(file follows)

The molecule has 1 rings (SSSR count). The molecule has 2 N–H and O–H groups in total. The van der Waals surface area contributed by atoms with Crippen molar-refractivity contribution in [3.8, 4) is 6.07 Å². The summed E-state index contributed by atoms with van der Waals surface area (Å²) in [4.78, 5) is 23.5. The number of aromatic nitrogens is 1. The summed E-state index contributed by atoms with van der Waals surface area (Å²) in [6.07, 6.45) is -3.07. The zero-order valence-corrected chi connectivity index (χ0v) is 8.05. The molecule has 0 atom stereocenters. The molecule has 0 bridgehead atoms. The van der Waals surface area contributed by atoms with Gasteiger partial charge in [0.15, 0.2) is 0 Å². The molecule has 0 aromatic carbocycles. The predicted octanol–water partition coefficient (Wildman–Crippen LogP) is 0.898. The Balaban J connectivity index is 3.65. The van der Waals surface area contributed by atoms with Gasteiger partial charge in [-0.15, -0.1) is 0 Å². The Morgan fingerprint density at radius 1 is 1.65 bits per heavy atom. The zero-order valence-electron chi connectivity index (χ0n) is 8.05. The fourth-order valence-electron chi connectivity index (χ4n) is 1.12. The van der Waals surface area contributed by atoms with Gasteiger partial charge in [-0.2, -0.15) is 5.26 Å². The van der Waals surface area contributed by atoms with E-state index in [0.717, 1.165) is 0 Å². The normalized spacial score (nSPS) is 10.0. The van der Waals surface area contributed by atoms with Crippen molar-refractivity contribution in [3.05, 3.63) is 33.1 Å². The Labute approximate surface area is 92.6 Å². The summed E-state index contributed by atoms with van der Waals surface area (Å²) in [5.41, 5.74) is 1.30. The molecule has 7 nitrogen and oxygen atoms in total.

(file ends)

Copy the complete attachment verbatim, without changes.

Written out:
The molecule has 1 rings (SSSR count). The molecule has 2 N–H and O–H groups in total. The van der Waals surface area contributed by atoms with Crippen molar-refractivity contribution in [3.8, 4) is 6.07 Å². The summed E-state index contributed by atoms with van der Waals surface area (Å²) in [4.78, 5) is 23.5. The number of aromatic nitrogens is 1. The summed E-state index contributed by atoms with van der Waals surface area (Å²) in [6.07, 6.45) is -3.07. The zero-order valence-corrected chi connectivity index (χ0v) is 8.05. The molecule has 0 atom stereocenters. The molecule has 0 bridgehead atoms. The van der Waals surface area contributed by atoms with Gasteiger partial charge in [0.15, 0.2) is 0 Å². The molecule has 0 aromatic carbocycles. The predicted octanol–water partition coefficient (Wildman–Crippen LogP) is 0.898. The Balaban J connectivity index is 3.65. The van der Waals surface area contributed by atoms with Gasteiger partial charge in [-0.15, -0.1) is 0 Å². The Morgan fingerprint density at radius 1 is 1.65 bits per heavy atom. The zero-order valence-electron chi connectivity index (χ0n) is 8.05. The fourth-order valence-electron chi connectivity index (χ4n) is 1.12. The van der Waals surface area contributed by atoms with Gasteiger partial charge in [-0.2, -0.15) is 5.26 Å². The van der Waals surface area contributed by atoms with E-state index in [0.717, 1.165) is 0 Å². The normalized spacial score (nSPS) is 10.0. The van der Waals surface area contributed by atoms with Crippen molar-refractivity contribution in [3.05, 3.63) is 33.1 Å². The Labute approximate surface area is 92.6 Å². The summed E-state index contributed by atoms with van der Waals surface area (Å²) in [5.41, 5.74) is 1.30. The molecule has 7 nitrogen and oxygen atoms in total.